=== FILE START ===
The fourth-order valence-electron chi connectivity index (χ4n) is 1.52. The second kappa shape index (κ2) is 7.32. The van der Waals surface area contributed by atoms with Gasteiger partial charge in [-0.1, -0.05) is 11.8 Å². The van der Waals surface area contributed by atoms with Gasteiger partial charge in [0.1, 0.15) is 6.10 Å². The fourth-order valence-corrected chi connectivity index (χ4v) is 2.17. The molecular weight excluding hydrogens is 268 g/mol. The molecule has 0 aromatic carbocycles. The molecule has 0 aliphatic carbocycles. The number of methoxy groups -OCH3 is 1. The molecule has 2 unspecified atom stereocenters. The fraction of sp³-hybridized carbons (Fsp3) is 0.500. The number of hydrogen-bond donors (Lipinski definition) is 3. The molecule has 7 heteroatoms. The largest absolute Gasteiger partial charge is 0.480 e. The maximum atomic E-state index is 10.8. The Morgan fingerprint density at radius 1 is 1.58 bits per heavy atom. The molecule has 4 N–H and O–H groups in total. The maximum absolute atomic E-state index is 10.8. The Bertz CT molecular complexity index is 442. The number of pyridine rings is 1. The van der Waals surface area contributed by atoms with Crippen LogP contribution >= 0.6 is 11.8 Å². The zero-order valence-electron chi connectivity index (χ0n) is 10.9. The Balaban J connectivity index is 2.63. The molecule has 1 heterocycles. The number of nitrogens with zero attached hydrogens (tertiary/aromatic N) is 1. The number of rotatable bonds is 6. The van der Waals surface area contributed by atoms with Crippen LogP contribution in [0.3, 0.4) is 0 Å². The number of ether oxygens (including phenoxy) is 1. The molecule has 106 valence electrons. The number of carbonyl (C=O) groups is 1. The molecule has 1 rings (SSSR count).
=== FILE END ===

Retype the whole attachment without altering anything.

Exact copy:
The fourth-order valence-electron chi connectivity index (χ4n) is 1.52. The second kappa shape index (κ2) is 7.32. The van der Waals surface area contributed by atoms with Gasteiger partial charge in [-0.1, -0.05) is 11.8 Å². The van der Waals surface area contributed by atoms with Gasteiger partial charge in [0.1, 0.15) is 6.10 Å². The fourth-order valence-corrected chi connectivity index (χ4v) is 2.17. The molecular weight excluding hydrogens is 268 g/mol. The molecule has 0 aromatic carbocycles. The molecule has 0 aliphatic carbocycles. The number of methoxy groups -OCH3 is 1. The molecule has 2 unspecified atom stereocenters. The fraction of sp³-hybridized carbons (Fsp3) is 0.500. The number of hydrogen-bond donors (Lipinski definition) is 3. The molecule has 7 heteroatoms. The largest absolute Gasteiger partial charge is 0.480 e. The maximum atomic E-state index is 10.8. The Morgan fingerprint density at radius 1 is 1.58 bits per heavy atom. The molecule has 4 N–H and O–H groups in total. The maximum absolute atomic E-state index is 10.8. The Bertz CT molecular complexity index is 442. The number of pyridine rings is 1. The van der Waals surface area contributed by atoms with Crippen LogP contribution >= 0.6 is 11.8 Å². The zero-order valence-electron chi connectivity index (χ0n) is 10.9. The Balaban J connectivity index is 2.63. The molecule has 1 heterocycles. The number of nitrogens with zero attached hydrogens (tertiary/aromatic N) is 1. The number of rotatable bonds is 6. The van der Waals surface area contributed by atoms with Crippen LogP contribution in [0.3, 0.4) is 0 Å². The number of ether oxygens (including phenoxy) is 1. The molecule has 106 valence electrons. The number of carbonyl (C=O) groups is 1. The molecule has 1 rings (SSSR count).